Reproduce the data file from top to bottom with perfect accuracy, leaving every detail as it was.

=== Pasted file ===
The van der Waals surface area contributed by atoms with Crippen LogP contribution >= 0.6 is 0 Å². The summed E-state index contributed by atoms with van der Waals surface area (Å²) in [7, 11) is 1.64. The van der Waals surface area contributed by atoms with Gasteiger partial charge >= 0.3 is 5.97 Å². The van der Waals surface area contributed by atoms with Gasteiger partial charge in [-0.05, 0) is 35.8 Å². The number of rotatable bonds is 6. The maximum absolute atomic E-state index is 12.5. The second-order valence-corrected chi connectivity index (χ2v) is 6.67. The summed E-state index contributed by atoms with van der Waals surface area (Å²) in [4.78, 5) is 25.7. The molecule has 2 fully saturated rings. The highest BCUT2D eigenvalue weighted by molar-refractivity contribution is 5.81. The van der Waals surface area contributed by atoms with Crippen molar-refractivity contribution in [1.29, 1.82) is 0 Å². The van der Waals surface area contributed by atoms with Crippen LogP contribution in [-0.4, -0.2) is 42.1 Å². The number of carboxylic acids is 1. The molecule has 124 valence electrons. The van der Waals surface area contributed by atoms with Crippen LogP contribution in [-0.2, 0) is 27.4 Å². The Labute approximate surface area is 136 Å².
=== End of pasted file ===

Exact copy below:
The van der Waals surface area contributed by atoms with Crippen LogP contribution >= 0.6 is 0 Å². The summed E-state index contributed by atoms with van der Waals surface area (Å²) in [7, 11) is 1.64. The van der Waals surface area contributed by atoms with Gasteiger partial charge >= 0.3 is 5.97 Å². The van der Waals surface area contributed by atoms with Gasteiger partial charge in [-0.05, 0) is 35.8 Å². The number of rotatable bonds is 6. The maximum absolute atomic E-state index is 12.5. The second-order valence-corrected chi connectivity index (χ2v) is 6.67. The summed E-state index contributed by atoms with van der Waals surface area (Å²) in [4.78, 5) is 25.7. The molecule has 2 fully saturated rings. The highest BCUT2D eigenvalue weighted by molar-refractivity contribution is 5.81. The van der Waals surface area contributed by atoms with Crippen molar-refractivity contribution in [1.29, 1.82) is 0 Å². The van der Waals surface area contributed by atoms with Crippen LogP contribution in [-0.4, -0.2) is 42.1 Å². The number of carboxylic acids is 1. The molecule has 124 valence electrons. The van der Waals surface area contributed by atoms with Crippen LogP contribution in [-0.2, 0) is 27.4 Å². The Labute approximate surface area is 136 Å².